I recently drywalled an attached two-car garage (walls and ceiling).
This left the attic area unvented. I installed two 4"x12" soffitt
vents on both the front and back of the garage (total of 4). These
will provide air input into the attic. I also have two 12" square
vent boxes for the top of the roof. I haven't installed them yet as
the shingles on the garage and house are in need to be replaced, which
I'm planning on doing in the fall. I'm apprehensive about installing
the roof vent due to water leakage until the new roof is installed.
I understand that venting a roof prolongs the life of the shingles,
but since they are at the end of their life, would it really hurt to
wait until the fall. Would the new soffitt vents allow for enough
cross ventilation? BTW, when I installed the drywall and new attic
insulation, I left the cavities clear of insulation where the new
vents are installed to allow for the air circulation.
I could have gone with a ridge vent, but since the house has four box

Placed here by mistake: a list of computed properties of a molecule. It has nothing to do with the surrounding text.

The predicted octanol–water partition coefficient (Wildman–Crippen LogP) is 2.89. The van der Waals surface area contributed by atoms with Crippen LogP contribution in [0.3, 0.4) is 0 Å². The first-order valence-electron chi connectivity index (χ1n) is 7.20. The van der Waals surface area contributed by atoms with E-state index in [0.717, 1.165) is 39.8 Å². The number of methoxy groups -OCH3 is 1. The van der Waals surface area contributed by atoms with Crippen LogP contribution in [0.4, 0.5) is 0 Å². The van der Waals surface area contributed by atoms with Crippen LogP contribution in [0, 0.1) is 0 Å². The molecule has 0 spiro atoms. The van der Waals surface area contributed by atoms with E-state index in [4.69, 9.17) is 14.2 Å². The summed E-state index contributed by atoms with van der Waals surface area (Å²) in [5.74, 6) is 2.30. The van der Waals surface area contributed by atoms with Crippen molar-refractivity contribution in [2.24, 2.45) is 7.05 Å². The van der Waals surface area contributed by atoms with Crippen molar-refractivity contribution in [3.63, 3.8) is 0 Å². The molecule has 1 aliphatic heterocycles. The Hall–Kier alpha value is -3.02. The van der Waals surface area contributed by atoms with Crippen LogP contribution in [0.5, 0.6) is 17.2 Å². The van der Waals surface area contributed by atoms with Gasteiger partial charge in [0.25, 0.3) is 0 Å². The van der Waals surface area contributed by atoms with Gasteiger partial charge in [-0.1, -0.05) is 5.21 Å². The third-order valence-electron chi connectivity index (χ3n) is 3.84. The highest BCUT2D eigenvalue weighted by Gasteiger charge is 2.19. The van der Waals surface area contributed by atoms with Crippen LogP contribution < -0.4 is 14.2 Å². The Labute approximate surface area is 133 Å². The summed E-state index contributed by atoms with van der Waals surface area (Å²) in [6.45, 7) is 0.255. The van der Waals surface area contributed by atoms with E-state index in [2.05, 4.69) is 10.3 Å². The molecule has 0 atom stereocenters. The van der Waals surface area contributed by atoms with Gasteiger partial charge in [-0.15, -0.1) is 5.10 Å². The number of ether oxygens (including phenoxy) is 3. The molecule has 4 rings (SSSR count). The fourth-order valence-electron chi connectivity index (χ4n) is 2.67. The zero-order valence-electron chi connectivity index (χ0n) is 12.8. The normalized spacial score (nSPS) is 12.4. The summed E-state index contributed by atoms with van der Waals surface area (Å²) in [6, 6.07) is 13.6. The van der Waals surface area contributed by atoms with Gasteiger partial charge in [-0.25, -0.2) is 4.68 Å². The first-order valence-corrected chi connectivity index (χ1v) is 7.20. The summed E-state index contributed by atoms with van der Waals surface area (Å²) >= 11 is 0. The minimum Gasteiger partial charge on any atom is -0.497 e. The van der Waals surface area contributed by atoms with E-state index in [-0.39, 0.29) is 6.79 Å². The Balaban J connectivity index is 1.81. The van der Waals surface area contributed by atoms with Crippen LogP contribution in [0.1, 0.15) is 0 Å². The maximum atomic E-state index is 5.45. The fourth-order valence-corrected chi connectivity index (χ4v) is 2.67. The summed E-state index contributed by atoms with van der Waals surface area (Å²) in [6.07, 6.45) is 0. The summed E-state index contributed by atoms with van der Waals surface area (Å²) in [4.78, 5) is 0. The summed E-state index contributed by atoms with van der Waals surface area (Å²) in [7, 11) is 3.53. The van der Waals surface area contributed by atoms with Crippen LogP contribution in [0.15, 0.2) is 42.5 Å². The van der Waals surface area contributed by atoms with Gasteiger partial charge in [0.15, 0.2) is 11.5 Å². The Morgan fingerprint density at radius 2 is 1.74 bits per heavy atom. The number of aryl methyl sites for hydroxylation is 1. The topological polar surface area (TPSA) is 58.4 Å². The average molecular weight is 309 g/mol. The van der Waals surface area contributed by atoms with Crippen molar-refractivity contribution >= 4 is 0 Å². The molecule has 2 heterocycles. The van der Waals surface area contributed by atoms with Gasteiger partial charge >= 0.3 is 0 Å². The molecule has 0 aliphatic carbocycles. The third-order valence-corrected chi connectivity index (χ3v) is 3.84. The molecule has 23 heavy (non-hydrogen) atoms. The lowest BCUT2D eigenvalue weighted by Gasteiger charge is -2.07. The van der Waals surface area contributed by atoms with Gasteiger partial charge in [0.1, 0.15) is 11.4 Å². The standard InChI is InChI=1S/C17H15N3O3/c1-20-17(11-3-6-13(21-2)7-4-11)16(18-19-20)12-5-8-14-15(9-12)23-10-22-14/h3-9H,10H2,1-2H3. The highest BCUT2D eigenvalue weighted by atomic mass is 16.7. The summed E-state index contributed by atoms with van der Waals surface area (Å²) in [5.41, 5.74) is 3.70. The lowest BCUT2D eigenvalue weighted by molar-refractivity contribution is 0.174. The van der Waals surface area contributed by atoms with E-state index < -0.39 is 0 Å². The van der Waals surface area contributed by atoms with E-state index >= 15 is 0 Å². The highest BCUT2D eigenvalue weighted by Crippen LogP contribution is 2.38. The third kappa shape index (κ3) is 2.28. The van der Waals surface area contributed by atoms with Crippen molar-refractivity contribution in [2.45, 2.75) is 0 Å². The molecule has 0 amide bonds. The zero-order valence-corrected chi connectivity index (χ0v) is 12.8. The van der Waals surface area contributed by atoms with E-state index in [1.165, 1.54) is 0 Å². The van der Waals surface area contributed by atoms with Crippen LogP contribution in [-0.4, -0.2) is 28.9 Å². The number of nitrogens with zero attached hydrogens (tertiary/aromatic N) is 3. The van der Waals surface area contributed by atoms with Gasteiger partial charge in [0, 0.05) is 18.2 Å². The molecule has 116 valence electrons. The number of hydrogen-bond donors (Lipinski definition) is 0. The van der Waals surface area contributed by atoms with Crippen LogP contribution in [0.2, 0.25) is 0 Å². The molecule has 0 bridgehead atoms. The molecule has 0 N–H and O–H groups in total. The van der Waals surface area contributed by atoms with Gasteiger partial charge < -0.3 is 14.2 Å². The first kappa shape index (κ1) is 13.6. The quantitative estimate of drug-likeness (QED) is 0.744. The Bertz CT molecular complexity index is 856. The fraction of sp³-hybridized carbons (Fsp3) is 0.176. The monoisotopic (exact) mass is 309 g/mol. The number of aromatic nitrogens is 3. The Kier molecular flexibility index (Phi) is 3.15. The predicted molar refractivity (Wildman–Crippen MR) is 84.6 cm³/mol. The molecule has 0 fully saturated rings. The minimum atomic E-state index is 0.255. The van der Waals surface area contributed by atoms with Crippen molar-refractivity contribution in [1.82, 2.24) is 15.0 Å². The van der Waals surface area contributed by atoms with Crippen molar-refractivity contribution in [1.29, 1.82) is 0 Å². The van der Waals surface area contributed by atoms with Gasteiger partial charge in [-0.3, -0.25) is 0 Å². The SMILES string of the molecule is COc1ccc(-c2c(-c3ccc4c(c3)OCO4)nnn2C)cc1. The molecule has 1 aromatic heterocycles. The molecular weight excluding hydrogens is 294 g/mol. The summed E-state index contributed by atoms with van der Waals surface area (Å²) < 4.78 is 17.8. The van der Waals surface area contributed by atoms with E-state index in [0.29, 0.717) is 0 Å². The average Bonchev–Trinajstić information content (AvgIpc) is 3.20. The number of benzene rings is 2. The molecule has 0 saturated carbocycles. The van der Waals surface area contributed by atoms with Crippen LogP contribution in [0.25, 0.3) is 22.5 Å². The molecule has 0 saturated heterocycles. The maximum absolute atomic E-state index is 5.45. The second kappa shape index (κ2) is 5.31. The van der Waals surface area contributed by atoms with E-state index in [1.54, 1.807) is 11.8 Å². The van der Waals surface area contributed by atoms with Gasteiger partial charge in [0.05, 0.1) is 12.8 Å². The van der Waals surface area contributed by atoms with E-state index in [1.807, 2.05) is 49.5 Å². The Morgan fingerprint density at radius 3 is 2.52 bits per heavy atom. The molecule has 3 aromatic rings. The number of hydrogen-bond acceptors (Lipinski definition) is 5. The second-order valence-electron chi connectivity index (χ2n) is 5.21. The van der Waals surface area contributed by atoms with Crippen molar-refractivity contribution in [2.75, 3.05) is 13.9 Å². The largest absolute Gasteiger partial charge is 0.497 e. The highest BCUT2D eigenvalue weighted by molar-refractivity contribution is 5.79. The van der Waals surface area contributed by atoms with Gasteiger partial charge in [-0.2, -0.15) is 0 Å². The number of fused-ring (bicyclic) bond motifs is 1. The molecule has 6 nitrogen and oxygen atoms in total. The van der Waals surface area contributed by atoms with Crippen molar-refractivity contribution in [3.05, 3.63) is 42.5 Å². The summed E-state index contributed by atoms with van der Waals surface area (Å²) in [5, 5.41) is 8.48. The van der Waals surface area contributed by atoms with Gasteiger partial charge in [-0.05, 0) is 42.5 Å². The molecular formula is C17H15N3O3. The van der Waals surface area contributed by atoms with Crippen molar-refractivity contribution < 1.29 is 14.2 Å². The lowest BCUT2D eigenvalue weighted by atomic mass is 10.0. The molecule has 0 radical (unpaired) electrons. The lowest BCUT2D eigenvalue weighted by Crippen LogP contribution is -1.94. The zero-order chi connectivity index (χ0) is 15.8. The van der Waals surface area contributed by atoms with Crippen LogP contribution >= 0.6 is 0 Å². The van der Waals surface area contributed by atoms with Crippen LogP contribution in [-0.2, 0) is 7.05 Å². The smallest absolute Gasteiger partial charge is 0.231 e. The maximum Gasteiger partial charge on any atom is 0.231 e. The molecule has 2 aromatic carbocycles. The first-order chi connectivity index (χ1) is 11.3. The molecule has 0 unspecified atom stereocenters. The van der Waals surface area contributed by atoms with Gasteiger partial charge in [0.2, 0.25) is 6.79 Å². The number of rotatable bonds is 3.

vents, I decided to match them for the garage.
The garage roof is A-frame with a 12-4 pitch (basically 19'x22')
I'd go with a ridge vent when you do the roof.
If you have electricity in the garage, I would suggest a powered fan in
one of the vents. You could get one with a thermostat that will only
come on when the heat gets to the point that the thermostat is set for,
or a manually powered fan that you turn on and off when you are doing
something in the garage.
Otherwise, you can do what I did on one of my sheds. I built a working
cupola on the roof. I later put ridge vents on either side of the cupola.
We had no vents at all in our garage attic and it lasted fine for the
7 years we were there. The garage ceiling was sheet-rocked except for
a 4x8 hole for access. As with a lot of diets and medical problems,
good advice is often not critical advice.
I doubt you will get much ventilation with just soffit vents.
A roofer could tell you if your soffit vents
and proposed roof vents are adequate. Your argument on shingles sounds
reasonable. You could also ask a roofer if heat will damage underlaiment
(in time until you replace shingles). I don't think it would.
I assume, since you insulated, you heat the garage. A major reason for
ventilating an attic in snow country is to keep the attic and roof at
outside temperatures. If the attic temperature is raised, the roof
temperature is also raised. Snow may melt and run down the roof until it
hits the roof above the soffits where it freezes. That creates ice dams.
You may want to add additional vents. 2% of the ceiling area should
be equal or less than the total vent area. Ridge vents are very good.
You can add a house fan to the ceiling if your garage gets too hot.
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